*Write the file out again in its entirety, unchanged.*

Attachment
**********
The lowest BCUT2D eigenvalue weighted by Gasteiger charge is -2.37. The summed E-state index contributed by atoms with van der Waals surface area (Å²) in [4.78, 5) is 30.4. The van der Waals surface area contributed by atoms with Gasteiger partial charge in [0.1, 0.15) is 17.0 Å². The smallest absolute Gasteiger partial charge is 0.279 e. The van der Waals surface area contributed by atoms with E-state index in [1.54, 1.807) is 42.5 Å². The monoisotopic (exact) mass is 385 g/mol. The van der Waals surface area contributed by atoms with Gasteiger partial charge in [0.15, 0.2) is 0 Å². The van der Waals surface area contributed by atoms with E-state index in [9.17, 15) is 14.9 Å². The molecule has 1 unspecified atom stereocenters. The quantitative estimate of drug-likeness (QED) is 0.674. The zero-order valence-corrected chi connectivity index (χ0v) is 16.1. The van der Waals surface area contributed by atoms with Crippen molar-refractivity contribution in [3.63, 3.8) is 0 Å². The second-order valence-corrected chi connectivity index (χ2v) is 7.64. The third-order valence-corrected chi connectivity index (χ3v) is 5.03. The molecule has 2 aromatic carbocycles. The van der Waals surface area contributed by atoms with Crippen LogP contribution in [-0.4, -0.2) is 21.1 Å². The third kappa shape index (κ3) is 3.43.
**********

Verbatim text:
The lowest BCUT2D eigenvalue weighted by Gasteiger charge is -2.37. The summed E-state index contributed by atoms with van der Waals surface area (Å²) in [4.78, 5) is 30.4. The van der Waals surface area contributed by atoms with Gasteiger partial charge in [0.1, 0.15) is 17.0 Å². The smallest absolute Gasteiger partial charge is 0.279 e. The van der Waals surface area contributed by atoms with E-state index in [1.54, 1.807) is 42.5 Å². The monoisotopic (exact) mass is 385 g/mol. The van der Waals surface area contributed by atoms with Gasteiger partial charge in [0.15, 0.2) is 0 Å². The van der Waals surface area contributed by atoms with E-state index in [9.17, 15) is 14.9 Å². The molecule has 1 unspecified atom stereocenters. The quantitative estimate of drug-likeness (QED) is 0.674. The zero-order valence-corrected chi connectivity index (χ0v) is 16.1. The van der Waals surface area contributed by atoms with Crippen molar-refractivity contribution in [3.63, 3.8) is 0 Å². The second-order valence-corrected chi connectivity index (χ2v) is 7.64. The third-order valence-corrected chi connectivity index (χ3v) is 5.03. The molecule has 2 aromatic carbocycles. The van der Waals surface area contributed by atoms with Crippen LogP contribution in [-0.4, -0.2) is 21.1 Å². The third kappa shape index (κ3) is 3.43.